Some Trade Unions Theories are:
Social-Psychological Approach of Robert Hoxie: Trade Unions grow out of the socio-psychological environment of the workers. Workers, who arc similarly situated economically and socially, closely associated and not very much divergent in temperament and training, tend to develop a common interpretation of their social situation and a common solution of their problems of living. This leads them to unite into a union. Thus differences of environment cause different unions to develop.
Sociological Approach of Frank Tannenbaun: Trade Unions are the by products of an industrial society in which customization has destroyed the old way of life and robbed the workers of his identity, purpose and creativity. Unions are a reflection of the worker’s spontaneous urge to reestablish his identity. Trade Unions help the worker in regaining his social life.
Protest Approach of Kerr, Dunlop and others: Trade Unions is form of organized protest against the evils of industrialization. Besides bringing about a basic change in the relationships between man and his work and between man and his cultural setting, industrialization inevitably circumscribes workers freedom by imposing discipline. The worker often finds his work distasteful and his compensation never commensurate with his contribution. Formation of a union is one of the organized forms of protest an expression of the workers resentment over the prevailing industrial system.
Industrial Democracy Approach of Webs: Trade Unions are the means to achieve industrial democracy They assert that political democracy alone cannot yield to the worker the fruits of freedom of contract, freedom of association, freedom of opportunity, etc. He can enjoy the fruits of political democracy only when he is granted industrial democracy, which means that he is given say in running the industry.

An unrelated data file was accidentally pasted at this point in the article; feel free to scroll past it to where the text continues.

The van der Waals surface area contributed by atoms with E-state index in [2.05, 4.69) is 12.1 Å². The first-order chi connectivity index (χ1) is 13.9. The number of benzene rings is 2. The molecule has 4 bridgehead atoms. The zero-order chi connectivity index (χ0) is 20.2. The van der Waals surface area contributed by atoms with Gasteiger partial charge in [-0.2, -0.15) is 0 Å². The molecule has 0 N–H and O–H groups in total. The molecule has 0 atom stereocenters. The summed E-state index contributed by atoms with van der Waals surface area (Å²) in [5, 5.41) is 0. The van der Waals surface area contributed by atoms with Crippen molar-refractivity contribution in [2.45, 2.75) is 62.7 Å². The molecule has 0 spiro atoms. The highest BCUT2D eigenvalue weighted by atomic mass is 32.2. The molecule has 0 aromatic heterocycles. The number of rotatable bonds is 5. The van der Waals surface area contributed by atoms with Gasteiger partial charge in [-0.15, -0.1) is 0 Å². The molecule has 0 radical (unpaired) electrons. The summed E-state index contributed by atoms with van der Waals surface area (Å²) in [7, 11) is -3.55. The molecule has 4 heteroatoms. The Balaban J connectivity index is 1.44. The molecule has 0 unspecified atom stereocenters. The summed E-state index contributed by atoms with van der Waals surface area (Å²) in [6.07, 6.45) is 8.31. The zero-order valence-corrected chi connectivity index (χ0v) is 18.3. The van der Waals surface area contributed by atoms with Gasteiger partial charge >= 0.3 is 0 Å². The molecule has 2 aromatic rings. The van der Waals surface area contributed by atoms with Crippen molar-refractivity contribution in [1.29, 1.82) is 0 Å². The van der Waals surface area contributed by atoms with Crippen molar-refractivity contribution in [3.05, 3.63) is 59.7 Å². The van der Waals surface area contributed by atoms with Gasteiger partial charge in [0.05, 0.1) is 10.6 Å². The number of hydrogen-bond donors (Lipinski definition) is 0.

Classless society Approach of Karl Marx: Trade Unions represent a prime instrument for destroying the capitalist class. Although these unions by themselves cannot bring about a class-less society still they are important to carry on the economic struggle against the oppression and to bring about a revolutionary transformation of the working class.
Sarvodaya Approach of Gandhi: Trade Unions as essentially reformist organizations whose main function is to raise the moral and intellectual standards of labor. They are in the largest degree political. Their main aim is to increase their internal strength to work conscientiously and to take form the employer no more than what is rightfully due to the laborers.